Thursday, February 13, 2014

E SciDensity of Minerals Lab guide sheet Due 2/24 + 25

Directions: record rough drafts of the lab (Q, H, T, M, P w/diagram & D) individually into your science notebook.  The final draft will include writing a Lab write up, according to the supplied rubric for Lab Write-ups, in a Microsoft Word document with data analysis completed using Microsoft Excel and inserted into the Lab Write-up.

Question: How Can the density of  minerals be accurately determined (within 10%) by measuring their volume and mass using a graduated cylinder and a metric balance?

Hypothesis:  Through the use of water displacement to determine volume and using a metric balance, students will be able to accurately (within 10%) determine the density of known mineral samples.

Test:  Hint: Use the question, test and materials to design a brief one or two sentence statement of how you will find the density of the mineral samples and compare them to accepted values provided by your teacher.

Materials:  100 ml graduated cylinder, metric balance, water supply, unknown mineral samples, paper towel and any other materials you use Milky Quartz, Galena, Magnetite, Calcite and Hematite samples

Procedures:  Work with your group mates to determine how you will collect data using each material to conduct the experiment.  Your procedures should be descriptive step by step instructions which include a diagram that will visually illustrate the more complex procedural steps.  Remember that Density (D) = Mass (m) / Volume (v) and should be in g/cm3.

Data Table:  Construct in your notebook, place data collected there.

Physical Description of Mineral
Measured mass in g
Measured volume in  cm3
 (1ml =1cm3)
Calculated Density in
Name of mineral

            Observations of data collection:  Write these descriptions in your notebook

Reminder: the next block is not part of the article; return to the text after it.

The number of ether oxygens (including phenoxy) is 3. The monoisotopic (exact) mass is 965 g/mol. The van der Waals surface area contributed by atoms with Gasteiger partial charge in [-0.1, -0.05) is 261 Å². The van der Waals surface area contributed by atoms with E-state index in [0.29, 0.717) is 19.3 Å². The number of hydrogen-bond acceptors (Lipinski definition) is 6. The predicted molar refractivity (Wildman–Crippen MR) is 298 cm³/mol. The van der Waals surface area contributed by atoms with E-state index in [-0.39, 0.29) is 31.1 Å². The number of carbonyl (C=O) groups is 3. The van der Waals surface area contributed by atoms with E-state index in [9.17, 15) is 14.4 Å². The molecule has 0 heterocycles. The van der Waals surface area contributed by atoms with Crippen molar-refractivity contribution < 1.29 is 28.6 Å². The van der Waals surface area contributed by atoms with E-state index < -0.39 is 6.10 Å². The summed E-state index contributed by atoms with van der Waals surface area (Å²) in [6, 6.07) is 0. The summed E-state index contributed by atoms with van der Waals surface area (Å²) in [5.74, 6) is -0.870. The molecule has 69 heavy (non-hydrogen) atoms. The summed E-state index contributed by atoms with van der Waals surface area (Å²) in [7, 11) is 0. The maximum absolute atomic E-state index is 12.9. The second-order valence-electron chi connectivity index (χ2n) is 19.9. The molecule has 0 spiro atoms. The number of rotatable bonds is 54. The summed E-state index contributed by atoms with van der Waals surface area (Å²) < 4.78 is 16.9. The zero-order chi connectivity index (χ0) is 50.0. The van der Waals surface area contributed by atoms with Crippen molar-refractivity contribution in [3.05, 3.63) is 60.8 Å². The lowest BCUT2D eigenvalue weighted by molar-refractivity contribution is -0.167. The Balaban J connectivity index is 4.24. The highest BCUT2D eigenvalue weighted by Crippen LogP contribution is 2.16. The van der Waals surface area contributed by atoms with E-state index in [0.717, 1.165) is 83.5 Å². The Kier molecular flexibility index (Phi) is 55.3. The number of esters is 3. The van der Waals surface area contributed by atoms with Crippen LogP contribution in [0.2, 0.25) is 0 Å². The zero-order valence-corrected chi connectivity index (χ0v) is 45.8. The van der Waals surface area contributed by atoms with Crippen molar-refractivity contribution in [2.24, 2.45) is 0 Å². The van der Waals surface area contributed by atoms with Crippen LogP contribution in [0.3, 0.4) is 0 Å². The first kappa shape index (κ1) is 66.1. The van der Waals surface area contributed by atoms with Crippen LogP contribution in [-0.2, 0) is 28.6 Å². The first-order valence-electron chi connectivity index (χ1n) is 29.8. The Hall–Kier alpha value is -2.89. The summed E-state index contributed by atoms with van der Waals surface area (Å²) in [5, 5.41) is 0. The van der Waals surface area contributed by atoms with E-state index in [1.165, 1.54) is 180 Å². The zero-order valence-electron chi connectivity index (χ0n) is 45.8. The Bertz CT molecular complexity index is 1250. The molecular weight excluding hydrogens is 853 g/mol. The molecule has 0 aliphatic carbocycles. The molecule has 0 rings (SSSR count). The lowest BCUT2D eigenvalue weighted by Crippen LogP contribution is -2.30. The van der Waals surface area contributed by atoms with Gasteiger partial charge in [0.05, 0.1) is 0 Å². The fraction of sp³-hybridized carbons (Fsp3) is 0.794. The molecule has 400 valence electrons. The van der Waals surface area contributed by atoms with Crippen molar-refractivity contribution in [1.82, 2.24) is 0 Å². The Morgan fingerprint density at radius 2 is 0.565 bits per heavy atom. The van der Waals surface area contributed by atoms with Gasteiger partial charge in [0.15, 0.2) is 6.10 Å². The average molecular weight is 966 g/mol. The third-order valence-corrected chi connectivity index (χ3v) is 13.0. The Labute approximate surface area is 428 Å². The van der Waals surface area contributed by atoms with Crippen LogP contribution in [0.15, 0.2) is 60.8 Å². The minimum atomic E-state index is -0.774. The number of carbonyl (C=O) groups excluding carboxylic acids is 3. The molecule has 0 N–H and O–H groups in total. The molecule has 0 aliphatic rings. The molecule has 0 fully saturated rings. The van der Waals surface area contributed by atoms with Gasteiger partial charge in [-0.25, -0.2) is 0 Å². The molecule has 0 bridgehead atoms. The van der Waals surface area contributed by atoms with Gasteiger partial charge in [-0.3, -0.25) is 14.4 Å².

1. Gather the calculated density for each other sample from the other groups in class.  Determine the average class density for each mineral and be sure to show how you made the calculations. 
  2. Make a bar graph that compares the ave. calculated density of each mineral sample to the accepted density of the samples provided by your teacher.  Graph the mineral samples from least dense to most dense.  Include a diagram of how these samples should be found, according to their densities, if they where all in the same area of the crust.
  3. If the group average density is different from the accepted densities (greater than 10%) describe the possible errors that might have led to these differences.
  4. Find % error for you class ave. of each mineral using the formula: {accepted – experimental /accepted} X 100%, where brackets indicate to take an absolute value.

Conclusion:  The following are prompts to help you write a conclusion.  Write you conclusion using complete sentences and the rubric.

Frame work: Were you able to identify the unknown minerals by calculating their density?  If not, how did you ID the samples? i.e what other factors did you use to identify your mineral samples?   Evidence: Compare the accuracy of your density calculations to the accepted densities.  Error:  How did error influence your calculated densities?  Logic:  How do the experimental mineral densities compare to the actual densities?  Next Step:  What could be done to improve or further investigate this experiment?

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